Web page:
The World Bank commits $8.5 billion to Nigeria but criticizes the N6.7 trillion subsidy

The World Bank commits $8.5 billion to Nigeria but criticizes the N6.7 trillion subsidy

Nigeria has received a $8.5 billion commitment from the World Bank to help with pressing challenges spanning from agriculture to education. The World Bank Country Director for Nigeria, Shubham Chaudhuri, revealed this on Thursday in Abuja at a conference sponsored by the Emergency Coordination Center and stated that the figure was the most of any nation.


While pointing out that it was still little in comparison to Nigeria's requirements, he emphasized that between $2.5 billion and $3 billion of the budget had been allocated to education. "Nigeria's population as a whole has a median age of under 17 years.


This indicates that money needs to be spent on developing human capital," he stated. He emphasized that it was crucial to make schools safe in order to ensure that fewer children skipped class, noting that the future of Nigeria depended on the ability of the young people to attend school.


He added that it was up to Nigeria to decide whether to use its limited resources to subsidize gasoline with over N6.5 trillion or to mobilize its financial resources to enable young Nigerians to attend school. The most populous country in Africa is raising N6.


7 trillion for fuel subsidies at the expense of spending on healthcare and education. The education ministry estimates that 10.1 million kids aren't attending school, but a research claims that number might be as high as 18.5 million. Analysts have criticized Nigeria's insistence on subsidies as being financially irresponsible and noted that it would hurt the country's economy.


Subsidies, in the opinion of Professor Jonathan Aremu, a former CBN Assistant Director and Senior Lecturer at Covenant University, distort the market and make it harder for goods to realize their true worth.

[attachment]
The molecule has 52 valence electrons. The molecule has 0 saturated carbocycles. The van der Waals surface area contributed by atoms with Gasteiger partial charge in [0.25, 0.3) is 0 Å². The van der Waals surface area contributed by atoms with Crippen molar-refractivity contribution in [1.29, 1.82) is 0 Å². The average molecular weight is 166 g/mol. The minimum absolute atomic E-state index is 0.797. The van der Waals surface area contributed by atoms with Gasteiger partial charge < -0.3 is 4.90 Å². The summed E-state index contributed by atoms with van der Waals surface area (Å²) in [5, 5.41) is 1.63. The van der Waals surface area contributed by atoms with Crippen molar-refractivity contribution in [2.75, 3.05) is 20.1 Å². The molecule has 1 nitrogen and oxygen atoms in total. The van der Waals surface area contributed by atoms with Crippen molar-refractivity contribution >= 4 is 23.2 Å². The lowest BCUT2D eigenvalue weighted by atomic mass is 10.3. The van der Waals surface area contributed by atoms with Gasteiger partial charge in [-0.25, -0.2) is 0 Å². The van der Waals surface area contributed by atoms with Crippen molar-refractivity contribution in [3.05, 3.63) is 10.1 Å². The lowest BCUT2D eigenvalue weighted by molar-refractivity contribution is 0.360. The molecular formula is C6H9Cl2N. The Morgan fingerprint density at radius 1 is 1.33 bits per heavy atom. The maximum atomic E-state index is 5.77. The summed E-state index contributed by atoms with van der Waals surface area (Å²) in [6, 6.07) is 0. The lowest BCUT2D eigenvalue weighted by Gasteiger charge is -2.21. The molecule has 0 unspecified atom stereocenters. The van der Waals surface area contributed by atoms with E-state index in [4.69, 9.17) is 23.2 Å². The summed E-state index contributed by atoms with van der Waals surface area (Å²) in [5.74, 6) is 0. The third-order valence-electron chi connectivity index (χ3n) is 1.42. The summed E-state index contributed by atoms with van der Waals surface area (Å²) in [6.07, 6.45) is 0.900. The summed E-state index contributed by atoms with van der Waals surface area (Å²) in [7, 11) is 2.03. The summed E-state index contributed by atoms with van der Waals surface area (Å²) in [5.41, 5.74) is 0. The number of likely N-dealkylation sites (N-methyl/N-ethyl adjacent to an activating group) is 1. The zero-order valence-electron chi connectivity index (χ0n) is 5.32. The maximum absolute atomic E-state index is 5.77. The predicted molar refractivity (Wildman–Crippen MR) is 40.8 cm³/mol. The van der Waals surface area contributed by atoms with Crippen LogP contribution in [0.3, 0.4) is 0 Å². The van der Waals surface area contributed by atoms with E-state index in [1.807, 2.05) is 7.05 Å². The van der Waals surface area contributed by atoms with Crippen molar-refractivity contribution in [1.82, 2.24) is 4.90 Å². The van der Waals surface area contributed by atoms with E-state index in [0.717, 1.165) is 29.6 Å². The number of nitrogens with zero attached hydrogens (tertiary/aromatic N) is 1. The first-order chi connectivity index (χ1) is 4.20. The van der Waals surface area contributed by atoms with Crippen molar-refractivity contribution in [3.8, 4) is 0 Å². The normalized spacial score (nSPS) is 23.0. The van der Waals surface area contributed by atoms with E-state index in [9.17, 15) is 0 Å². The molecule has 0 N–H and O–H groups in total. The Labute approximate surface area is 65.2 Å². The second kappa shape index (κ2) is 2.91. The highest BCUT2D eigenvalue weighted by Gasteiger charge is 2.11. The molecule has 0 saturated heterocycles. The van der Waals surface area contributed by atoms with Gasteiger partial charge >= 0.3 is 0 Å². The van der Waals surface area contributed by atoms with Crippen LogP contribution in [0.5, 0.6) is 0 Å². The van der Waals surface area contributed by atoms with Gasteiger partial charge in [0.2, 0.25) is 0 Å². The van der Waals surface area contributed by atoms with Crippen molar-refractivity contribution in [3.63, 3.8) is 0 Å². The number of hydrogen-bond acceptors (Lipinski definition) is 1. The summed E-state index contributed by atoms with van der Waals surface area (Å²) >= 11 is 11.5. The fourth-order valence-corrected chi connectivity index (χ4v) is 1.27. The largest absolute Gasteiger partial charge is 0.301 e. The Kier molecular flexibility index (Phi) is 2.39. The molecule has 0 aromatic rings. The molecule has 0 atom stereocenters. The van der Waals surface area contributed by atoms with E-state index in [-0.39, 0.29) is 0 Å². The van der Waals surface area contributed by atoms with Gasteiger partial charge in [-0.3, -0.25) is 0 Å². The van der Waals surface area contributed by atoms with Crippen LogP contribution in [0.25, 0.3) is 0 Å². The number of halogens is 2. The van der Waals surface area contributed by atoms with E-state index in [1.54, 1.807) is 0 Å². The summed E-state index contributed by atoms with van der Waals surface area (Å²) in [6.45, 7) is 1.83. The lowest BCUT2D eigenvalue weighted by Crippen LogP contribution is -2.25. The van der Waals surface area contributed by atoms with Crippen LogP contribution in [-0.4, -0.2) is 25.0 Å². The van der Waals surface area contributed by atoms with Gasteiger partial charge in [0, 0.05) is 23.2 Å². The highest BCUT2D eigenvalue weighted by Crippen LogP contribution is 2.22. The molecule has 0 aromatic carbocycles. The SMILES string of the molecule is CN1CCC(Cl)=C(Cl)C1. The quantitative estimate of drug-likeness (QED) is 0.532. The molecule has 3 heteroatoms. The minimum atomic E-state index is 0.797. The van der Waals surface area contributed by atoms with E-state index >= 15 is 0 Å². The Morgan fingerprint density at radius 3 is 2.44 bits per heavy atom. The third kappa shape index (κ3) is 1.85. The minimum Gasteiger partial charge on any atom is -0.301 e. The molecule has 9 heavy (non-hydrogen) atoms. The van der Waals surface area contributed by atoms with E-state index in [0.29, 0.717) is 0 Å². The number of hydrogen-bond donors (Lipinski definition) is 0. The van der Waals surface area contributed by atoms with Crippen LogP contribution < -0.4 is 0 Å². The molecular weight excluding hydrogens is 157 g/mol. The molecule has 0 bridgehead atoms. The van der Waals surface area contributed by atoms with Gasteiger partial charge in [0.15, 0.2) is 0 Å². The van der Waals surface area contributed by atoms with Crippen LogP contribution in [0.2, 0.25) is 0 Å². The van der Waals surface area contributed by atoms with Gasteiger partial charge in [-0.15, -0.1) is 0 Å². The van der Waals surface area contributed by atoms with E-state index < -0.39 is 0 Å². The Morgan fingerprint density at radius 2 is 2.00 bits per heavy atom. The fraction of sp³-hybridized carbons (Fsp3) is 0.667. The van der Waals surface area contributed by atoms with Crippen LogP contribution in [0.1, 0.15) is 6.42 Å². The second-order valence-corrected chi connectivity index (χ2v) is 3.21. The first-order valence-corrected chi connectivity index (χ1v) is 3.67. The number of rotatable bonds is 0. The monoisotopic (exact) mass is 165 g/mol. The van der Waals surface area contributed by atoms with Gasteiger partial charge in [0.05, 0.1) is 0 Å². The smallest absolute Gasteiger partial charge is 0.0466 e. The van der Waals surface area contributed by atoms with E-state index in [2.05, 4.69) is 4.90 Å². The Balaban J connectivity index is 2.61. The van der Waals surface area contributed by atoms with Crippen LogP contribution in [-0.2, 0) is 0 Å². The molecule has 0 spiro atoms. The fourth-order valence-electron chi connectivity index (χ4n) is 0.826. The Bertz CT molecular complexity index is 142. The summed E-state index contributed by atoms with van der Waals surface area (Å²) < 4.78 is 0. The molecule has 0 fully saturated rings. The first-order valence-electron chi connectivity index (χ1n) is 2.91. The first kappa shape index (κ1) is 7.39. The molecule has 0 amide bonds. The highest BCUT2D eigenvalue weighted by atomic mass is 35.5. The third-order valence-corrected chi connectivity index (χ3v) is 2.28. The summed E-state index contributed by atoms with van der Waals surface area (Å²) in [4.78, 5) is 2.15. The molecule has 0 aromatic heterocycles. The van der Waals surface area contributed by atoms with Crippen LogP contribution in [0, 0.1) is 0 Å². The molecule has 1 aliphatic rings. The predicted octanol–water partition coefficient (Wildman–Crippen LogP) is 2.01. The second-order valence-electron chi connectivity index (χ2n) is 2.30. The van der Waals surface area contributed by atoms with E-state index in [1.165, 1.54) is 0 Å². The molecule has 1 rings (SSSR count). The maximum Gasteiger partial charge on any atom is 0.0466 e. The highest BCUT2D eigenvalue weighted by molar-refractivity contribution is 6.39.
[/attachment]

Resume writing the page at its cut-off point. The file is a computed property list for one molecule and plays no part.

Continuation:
Subsidies are never good in economics. Yes, quite a few people are dependent on fuel, which explains why they continue to subsidize gasoline, but we are unsure of the actual amount spent on subsidies. He argued that the new administration should also offer incentives to Nigerians in order to lessen their suffering in addition to eliminating subsidies.


According to Uche Nwogwugwu, professor of energy economics at Nnamdi Azikiwe University, the elimination of subsidies would be a positive step. He did, however, offer a different course of action Nigeria may pursue, stating that eliminating the petrol subsidy at the present would result in immense suffering and social upheaval for Nigerians.


It is undoubtedly true that the burden is weighing on the economy and will do so in the future. A few specific facts are here to save the nation.


The PIA turned NNPC into a limited liability business with the power to make money. This provides a solid foundation for addressing the subsidies. The nation has admitted to subsidizing consumption, and she now wants to direct funds to production. All funds will be recovered, and a profit will be made, by extending the market locus to include the bordering nations of Cameroon, Ghana, Niger, Mali, and Sudan where it is sold for roughly N300-N400 equivalent per liter.


"It will also entirely stop smugglers' activity. According to the Africa Free Trade Charter, NNPC can sell to neighboring nations while giving the government a breathing space to address local inequalities, he stated, stressing that doing so might help the nation resolve its subsidy crisis.


Fri, Aug 2022     5

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